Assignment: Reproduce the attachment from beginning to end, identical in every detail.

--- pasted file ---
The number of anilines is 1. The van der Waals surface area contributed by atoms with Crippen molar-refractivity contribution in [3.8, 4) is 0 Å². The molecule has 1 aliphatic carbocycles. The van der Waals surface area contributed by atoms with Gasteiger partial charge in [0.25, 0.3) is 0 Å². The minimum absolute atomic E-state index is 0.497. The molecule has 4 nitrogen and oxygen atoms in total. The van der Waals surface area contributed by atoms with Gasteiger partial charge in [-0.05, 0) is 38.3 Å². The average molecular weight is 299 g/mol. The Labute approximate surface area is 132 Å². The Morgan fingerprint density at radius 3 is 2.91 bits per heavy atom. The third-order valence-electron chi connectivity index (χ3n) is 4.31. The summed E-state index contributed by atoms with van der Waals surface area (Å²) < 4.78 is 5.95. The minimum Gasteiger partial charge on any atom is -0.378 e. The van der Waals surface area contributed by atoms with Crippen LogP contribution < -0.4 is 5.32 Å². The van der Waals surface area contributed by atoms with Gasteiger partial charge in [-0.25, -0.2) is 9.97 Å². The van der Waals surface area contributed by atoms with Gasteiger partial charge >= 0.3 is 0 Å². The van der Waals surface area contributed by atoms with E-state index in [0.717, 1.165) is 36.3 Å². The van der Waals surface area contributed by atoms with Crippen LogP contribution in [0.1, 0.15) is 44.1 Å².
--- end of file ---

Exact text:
The number of anilines is 1. The van der Waals surface area contributed by atoms with Crippen molar-refractivity contribution in [3.8, 4) is 0 Å². The molecule has 1 aliphatic carbocycles. The van der Waals surface area contributed by atoms with Gasteiger partial charge in [0.25, 0.3) is 0 Å². The minimum absolute atomic E-state index is 0.497. The molecule has 4 nitrogen and oxygen atoms in total. The van der Waals surface area contributed by atoms with Gasteiger partial charge in [-0.05, 0) is 38.3 Å². The average molecular weight is 299 g/mol. The Labute approximate surface area is 132 Å². The Morgan fingerprint density at radius 3 is 2.91 bits per heavy atom. The third-order valence-electron chi connectivity index (χ3n) is 4.31. The summed E-state index contributed by atoms with van der Waals surface area (Å²) < 4.78 is 5.95. The minimum Gasteiger partial charge on any atom is -0.378 e. The van der Waals surface area contributed by atoms with Crippen LogP contribution < -0.4 is 5.32 Å². The van der Waals surface area contributed by atoms with Gasteiger partial charge in [-0.25, -0.2) is 9.97 Å². The van der Waals surface area contributed by atoms with Gasteiger partial charge >= 0.3 is 0 Å². The van der Waals surface area contributed by atoms with E-state index in [0.717, 1.165) is 36.3 Å². The van der Waals surface area contributed by atoms with Crippen LogP contribution in [0.1, 0.15) is 44.1 Å².